“I shouldn’t have to beg for a compliment!” I finally blurt out as tears quickly form and begin threatening their escape.
My friend stares at me in surprise.
I had just finished praising her for her remarkably quick return to her pre-pregnancy size. She looked great, and I wanted her to know it.
I half-expected her to return the compliment so when she didn’t offer one freely, I casually asked her what she thought of my progress (albeit much slower progress).
Instead of a word of praise, I was slightly offended when she proceeded to tell me it was much harder after her first pregnancy to lose the baby weight (need I mention, that was the number I was on). Instead of the assurance I’m sure she meant for it to be, it felt like a total slap in the face.
“I mean, I know I’ve gained more weight postpartum… but I’ve really been trying to take care of myself… I’m working out again. I know it’s not much, just a couple times a week, but it’s a start… and I’m wearing make-up again… I even wear things other than leggings!”
I’m ugly crying by then as I stammer through my last big pronouncement.
“I just want to hear that I look pretty! I think I look good, but it sure would be nice to hear it from someone else once in awhile!”
My sweet friend, who was still in shock at my out-of-character outburst, reaches out to embrace me as I let the tears come flooding down my cheeks, forming a little pity-puddle on her shoulder.
I wish I could say those feelings I expressed in that moment with my friend were a rarity, but as a natural-born encourager, I often feel like I’m constantly praising others while my own tank is running on empty. Anyone else know the feeling?
Don’t misunderstand; I genuinely love to encourage others. I enjoy lifting people’s spirits and helping them feel seen.
It makes me happy to see their reactions. I can always tell by the look on someone’s face if it’s been awhile since they heard a kind word spoken about them.
I don’t want others to ever feel forgotten so if I can help it, I make it a point to encourage others intentionally and often.
Even at a very young age, I always enjoyed cheering for my siblings at their sporting events and complimenting them on a job well done. I loved praising my dad on his yard work or awesome grilling and telling him how handsome he looked when he wore fancy suits.
Rarely did a day go by without me praising my mom for her amazing cooking, homemaking skills and her naturally beautiful looks. My mom used to tell me that she knew she could always count on me to lend her a compliment.
And today, if I think something kind about someone else, I rarely keep it to myself. Instead, I say it out loud and on purpose to be heard by the one whom the praise is about.
Whether it is a compliment on their appearance or praise about their character or an inspiring word to remind them of their talents and gifts, I always try to intentionally encourage others because I know how much it means when someone does the same for me.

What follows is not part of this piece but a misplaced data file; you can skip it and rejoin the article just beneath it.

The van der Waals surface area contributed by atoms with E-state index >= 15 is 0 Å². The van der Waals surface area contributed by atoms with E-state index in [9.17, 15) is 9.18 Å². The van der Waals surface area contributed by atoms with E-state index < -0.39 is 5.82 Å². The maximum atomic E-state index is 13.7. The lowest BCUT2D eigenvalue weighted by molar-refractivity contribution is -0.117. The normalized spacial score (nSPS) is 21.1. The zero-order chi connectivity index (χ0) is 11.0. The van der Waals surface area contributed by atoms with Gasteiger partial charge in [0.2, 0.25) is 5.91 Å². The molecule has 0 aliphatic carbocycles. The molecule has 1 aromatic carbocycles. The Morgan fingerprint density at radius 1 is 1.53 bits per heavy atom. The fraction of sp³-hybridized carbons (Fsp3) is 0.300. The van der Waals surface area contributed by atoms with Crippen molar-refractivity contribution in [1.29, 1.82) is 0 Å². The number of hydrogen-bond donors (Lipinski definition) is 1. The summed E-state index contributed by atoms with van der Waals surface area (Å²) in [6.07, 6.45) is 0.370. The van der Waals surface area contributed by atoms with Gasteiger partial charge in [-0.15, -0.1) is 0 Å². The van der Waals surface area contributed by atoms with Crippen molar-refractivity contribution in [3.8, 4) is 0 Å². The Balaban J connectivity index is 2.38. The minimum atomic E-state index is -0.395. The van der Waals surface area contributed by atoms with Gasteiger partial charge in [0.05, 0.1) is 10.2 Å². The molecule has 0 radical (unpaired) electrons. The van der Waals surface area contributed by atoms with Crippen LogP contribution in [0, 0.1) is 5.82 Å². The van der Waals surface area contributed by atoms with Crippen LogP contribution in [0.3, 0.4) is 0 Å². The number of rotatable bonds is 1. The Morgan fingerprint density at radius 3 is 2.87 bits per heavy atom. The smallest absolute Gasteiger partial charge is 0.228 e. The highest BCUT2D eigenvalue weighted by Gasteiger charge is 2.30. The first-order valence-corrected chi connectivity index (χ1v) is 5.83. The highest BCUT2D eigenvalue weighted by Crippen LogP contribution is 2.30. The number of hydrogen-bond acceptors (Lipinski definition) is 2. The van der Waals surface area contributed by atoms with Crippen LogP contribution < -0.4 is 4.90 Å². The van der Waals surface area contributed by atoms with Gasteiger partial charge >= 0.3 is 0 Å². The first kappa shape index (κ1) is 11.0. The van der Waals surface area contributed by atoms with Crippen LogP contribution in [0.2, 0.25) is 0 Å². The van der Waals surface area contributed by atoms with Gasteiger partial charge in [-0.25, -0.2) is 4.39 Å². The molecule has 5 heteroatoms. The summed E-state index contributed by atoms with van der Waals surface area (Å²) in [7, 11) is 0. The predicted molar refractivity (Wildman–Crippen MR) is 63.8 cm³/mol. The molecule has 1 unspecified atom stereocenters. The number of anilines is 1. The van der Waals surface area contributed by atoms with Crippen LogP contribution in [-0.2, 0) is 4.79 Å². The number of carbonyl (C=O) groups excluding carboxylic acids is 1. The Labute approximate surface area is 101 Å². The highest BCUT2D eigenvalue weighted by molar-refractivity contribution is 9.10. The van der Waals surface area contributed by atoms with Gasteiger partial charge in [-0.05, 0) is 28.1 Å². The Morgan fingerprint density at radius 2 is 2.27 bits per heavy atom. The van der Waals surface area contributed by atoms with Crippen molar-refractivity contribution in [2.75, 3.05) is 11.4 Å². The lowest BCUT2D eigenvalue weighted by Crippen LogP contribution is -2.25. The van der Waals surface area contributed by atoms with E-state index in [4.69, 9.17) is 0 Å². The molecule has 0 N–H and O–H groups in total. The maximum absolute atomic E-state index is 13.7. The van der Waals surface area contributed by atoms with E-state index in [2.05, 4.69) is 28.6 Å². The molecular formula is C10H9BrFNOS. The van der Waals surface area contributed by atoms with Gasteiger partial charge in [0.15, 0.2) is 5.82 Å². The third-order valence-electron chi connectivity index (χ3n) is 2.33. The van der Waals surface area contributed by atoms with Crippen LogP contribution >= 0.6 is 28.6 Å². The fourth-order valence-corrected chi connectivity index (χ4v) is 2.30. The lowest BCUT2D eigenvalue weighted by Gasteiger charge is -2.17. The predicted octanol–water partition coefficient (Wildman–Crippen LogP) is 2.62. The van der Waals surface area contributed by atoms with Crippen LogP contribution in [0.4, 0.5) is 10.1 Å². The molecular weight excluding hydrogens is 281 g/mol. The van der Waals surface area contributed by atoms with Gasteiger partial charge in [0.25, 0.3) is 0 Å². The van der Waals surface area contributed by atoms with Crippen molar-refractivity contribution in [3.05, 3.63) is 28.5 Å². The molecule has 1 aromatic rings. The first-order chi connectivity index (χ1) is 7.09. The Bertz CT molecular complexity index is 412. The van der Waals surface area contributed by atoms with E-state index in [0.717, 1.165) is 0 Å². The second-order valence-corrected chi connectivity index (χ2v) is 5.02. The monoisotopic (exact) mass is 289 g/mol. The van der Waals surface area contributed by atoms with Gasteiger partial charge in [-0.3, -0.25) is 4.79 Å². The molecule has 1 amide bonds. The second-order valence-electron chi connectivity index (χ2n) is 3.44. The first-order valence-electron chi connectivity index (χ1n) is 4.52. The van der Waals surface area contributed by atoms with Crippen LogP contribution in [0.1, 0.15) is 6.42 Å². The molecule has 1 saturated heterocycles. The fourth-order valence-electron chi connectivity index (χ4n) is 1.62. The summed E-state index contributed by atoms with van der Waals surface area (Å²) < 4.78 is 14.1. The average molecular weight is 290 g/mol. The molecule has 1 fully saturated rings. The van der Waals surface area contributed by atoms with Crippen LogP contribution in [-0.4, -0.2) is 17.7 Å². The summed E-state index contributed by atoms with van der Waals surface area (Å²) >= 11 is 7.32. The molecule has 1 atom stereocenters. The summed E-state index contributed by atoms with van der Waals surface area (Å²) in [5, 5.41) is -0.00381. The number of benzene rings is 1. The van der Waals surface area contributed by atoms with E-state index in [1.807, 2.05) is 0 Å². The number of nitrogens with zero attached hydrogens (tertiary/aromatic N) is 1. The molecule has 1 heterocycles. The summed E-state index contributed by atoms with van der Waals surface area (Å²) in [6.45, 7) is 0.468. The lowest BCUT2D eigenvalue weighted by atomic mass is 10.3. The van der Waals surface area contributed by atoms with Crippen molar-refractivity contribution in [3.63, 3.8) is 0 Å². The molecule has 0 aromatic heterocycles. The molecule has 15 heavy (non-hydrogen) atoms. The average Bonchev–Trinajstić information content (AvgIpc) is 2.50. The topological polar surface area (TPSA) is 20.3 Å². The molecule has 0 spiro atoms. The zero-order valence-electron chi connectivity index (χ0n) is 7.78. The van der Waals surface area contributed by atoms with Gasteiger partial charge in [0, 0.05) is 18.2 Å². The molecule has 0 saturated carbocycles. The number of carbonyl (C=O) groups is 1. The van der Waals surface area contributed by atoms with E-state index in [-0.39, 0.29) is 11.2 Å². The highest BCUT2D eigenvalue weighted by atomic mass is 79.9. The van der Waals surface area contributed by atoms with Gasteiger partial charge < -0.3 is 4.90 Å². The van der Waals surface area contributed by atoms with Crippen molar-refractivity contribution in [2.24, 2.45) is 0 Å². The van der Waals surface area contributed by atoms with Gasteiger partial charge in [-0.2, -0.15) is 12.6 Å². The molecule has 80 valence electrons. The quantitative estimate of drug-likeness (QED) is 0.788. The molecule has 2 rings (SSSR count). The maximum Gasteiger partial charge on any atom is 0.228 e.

Everyone needs to hear good things spoken about them and over them.
No one is immune to the affects of praise.
Every single one of us wants and needs to hear that we matter, that we’re loved, that we’re exceptionally extraordinary in our own way. Some of us may want encouragement more than others, but none of us are immune to the impact it can have on our lives.
Encouragement lifts us up when we’re feeling low.
It gives us an extra boost when we feel deflated.
It offers hope when we desperately need it.
It reminds us of our worth when we’ve forgotten it.
It gives us direction when we’ve lost our way.
Unfortunately, for the life of a natural-born encourager, I’m often times so busy making sure others know how wonderful they are that I forget to look in the mirror and remind myself the same thing.
As I pull away from my pity-puddle of tears, I quickly apologize for soaking my friend’s shirt. Without missing a beat, my friend quickly replies:
“I’m the one who should be apologizing. You’re so good about complimenting me. Sometimes I forget to return the favor.”
My sweet friend proceeds to encourage me. She reminds me of my beauty, both inside and out. We exchange a few more hugs and laughter through tears.
When I think back to that conversation, I’m reminded of two very important life lessons. Number one, intentionally encourage others often.
May we, especially as women, find purpose and joy in celebrating other women. May we never forget to return a compliment. It doesn’t need to be immediate, but it does need to occur and be intentional and genuine. Sometimes we wait for the perfect moment to encourage someone when the perfect moment is right now.
The second lesson is just as important as the first, if not more so: Praising and encouraging yourself daily.
May we all, especially women, look in the mirror and praise ourselves for being fearfully and wonderfully made. May we never doubt in our beauty, our gracious character, our loving hearts, our strong minds, our unique gifts and passions.
As we learn to intentionally encourage others, may we also not neglect ourselves. Don’t wait to be affirmed by someone else. Boldly declare your worth every day before you start pouring into others.
When we fill ourselves with a healthy dose of self-love, we’re better equipped to pour out that love toward others in our encouraging words and selfless actions.
May we never forget the importance of encouragement.
Encourage others often.
Praise yourself just as much.
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